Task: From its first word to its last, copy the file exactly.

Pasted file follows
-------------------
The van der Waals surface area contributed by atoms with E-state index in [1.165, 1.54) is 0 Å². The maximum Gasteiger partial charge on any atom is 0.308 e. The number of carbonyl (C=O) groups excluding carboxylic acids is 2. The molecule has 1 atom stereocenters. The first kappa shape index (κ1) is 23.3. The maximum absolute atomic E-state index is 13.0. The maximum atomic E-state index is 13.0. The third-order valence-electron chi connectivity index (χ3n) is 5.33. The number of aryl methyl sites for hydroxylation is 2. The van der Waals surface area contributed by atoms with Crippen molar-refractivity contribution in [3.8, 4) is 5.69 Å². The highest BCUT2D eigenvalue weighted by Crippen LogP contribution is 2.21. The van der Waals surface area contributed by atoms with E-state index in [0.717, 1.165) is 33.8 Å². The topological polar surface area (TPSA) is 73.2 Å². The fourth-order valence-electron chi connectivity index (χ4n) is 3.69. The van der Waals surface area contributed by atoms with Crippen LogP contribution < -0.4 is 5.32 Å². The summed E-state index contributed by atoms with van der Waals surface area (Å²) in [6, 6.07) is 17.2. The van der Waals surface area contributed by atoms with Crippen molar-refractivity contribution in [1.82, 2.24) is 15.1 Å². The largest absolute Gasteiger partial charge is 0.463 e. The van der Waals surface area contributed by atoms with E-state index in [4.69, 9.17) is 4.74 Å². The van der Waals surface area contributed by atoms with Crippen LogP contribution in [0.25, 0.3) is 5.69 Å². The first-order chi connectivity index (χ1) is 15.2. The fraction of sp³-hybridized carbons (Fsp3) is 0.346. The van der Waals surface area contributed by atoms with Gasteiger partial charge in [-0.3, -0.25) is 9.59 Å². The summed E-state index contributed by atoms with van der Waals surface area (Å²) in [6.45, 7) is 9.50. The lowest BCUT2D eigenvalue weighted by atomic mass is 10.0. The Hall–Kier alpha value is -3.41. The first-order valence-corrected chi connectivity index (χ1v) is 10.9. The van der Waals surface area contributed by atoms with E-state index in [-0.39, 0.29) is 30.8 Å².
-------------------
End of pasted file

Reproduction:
The van der Waals surface area contributed by atoms with E-state index in [1.165, 1.54) is 0 Å². The maximum Gasteiger partial charge on any atom is 0.308 e. The number of carbonyl (C=O) groups excluding carboxylic acids is 2. The molecule has 1 atom stereocenters. The first kappa shape index (κ1) is 23.3. The maximum absolute atomic E-state index is 13.0. The maximum atomic E-state index is 13.0. The third-order valence-electron chi connectivity index (χ3n) is 5.33. The number of aryl methyl sites for hydroxylation is 2. The van der Waals surface area contributed by atoms with Crippen molar-refractivity contribution in [3.8, 4) is 5.69 Å². The highest BCUT2D eigenvalue weighted by Crippen LogP contribution is 2.21. The van der Waals surface area contributed by atoms with E-state index in [0.717, 1.165) is 33.8 Å². The topological polar surface area (TPSA) is 73.2 Å². The fourth-order valence-electron chi connectivity index (χ4n) is 3.69. The van der Waals surface area contributed by atoms with Crippen LogP contribution < -0.4 is 5.32 Å². The summed E-state index contributed by atoms with van der Waals surface area (Å²) in [6, 6.07) is 17.2. The van der Waals surface area contributed by atoms with Crippen molar-refractivity contribution in [1.82, 2.24) is 15.1 Å². The largest absolute Gasteiger partial charge is 0.463 e. The van der Waals surface area contributed by atoms with E-state index in [4.69, 9.17) is 4.74 Å². The van der Waals surface area contributed by atoms with Crippen LogP contribution in [0.25, 0.3) is 5.69 Å². The first-order chi connectivity index (χ1) is 15.2. The fraction of sp³-hybridized carbons (Fsp3) is 0.346. The van der Waals surface area contributed by atoms with Gasteiger partial charge in [-0.3, -0.25) is 9.59 Å². The summed E-state index contributed by atoms with van der Waals surface area (Å²) in [6.45, 7) is 9.50. The lowest BCUT2D eigenvalue weighted by atomic mass is 10.0. The Hall–Kier alpha value is -3.41. The first-order valence-corrected chi connectivity index (χ1v) is 10.9. The van der Waals surface area contributed by atoms with E-state index in [-0.39, 0.29) is 30.8 Å².